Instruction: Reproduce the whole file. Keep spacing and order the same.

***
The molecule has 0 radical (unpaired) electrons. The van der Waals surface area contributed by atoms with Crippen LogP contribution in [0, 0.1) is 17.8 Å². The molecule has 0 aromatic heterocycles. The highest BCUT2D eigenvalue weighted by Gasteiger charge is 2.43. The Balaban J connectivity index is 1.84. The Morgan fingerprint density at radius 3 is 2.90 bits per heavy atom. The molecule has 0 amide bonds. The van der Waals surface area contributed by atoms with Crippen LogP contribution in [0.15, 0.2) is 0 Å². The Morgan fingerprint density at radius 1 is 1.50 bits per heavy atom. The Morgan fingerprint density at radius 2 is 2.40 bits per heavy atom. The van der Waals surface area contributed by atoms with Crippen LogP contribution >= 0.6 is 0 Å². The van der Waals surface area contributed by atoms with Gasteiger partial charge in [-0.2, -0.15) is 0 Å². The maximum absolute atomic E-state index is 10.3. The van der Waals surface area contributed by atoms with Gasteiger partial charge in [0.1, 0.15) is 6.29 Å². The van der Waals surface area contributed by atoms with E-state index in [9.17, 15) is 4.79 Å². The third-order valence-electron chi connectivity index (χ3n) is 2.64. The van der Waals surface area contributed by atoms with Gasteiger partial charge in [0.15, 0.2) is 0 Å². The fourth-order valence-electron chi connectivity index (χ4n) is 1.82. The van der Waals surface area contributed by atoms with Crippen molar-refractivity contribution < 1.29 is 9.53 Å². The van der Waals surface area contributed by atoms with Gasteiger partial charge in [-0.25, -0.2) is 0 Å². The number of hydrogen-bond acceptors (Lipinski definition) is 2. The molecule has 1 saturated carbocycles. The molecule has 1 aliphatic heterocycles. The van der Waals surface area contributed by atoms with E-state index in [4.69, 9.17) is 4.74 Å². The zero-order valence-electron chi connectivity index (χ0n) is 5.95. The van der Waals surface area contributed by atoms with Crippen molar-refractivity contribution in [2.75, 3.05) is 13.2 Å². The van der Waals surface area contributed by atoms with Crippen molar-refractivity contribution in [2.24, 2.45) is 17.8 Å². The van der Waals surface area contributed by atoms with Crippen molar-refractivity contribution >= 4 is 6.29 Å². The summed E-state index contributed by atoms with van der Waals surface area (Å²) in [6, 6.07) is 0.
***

The molecule has 0 radical (unpaired) electrons. The van der Waals surface area contributed by atoms with Crippen LogP contribution in [0, 0.1) is 17.8 Å². The molecule has 0 aromatic heterocycles. The highest BCUT2D eigenvalue weighted by Gasteiger charge is 2.43. The Balaban J connectivity index is 1.84. The Morgan fingerprint density at radius 3 is 2.90 bits per heavy atom. The molecule has 0 amide bonds. The van der Waals surface area contributed by atoms with Crippen LogP contribution in [0.15, 0.2) is 0 Å². The Morgan fingerprint density at radius 1 is 1.50 bits per heavy atom. The Morgan fingerprint density at radius 2 is 2.40 bits per heavy atom. The van der Waals surface area contributed by atoms with Crippen LogP contribution >= 0.6 is 0 Å². The van der Waals surface area contributed by atoms with Gasteiger partial charge in [-0.2, -0.15) is 0 Å². The maximum absolute atomic E-state index is 10.3. The van der Waals surface area contributed by atoms with Gasteiger partial charge in [0.1, 0.15) is 6.29 Å². The van der Waals surface area contributed by atoms with E-state index in [9.17, 15) is 4.79 Å². The third-order valence-electron chi connectivity index (χ3n) is 2.64. The van der Waals surface area contributed by atoms with Gasteiger partial charge in [0.15, 0.2) is 0 Å². The fourth-order valence-electron chi connectivity index (χ4n) is 1.82. The van der Waals surface area contributed by atoms with Crippen molar-refractivity contribution < 1.29 is 9.53 Å². The van der Waals surface area contributed by atoms with Gasteiger partial charge in [-0.25, -0.2) is 0 Å². The number of hydrogen-bond acceptors (Lipinski definition) is 2. The molecule has 1 saturated carbocycles. The molecule has 1 aliphatic heterocycles. The van der Waals surface area contributed by atoms with E-state index in [4.69, 9.17) is 4.74 Å². The zero-order valence-electron chi connectivity index (χ0n) is 5.95. The van der Waals surface area contributed by atoms with Crippen molar-refractivity contribution in [2.75, 3.05) is 13.2 Å². The van der Waals surface area contributed by atoms with Crippen molar-refractivity contribution in [2.24, 2.45) is 17.8 Å². The van der Waals surface area contributed by atoms with Crippen molar-refractivity contribution >= 4 is 6.29 Å². The summed E-state index contributed by atoms with van der Waals surface area (Å²) in [6, 6.07) is 0.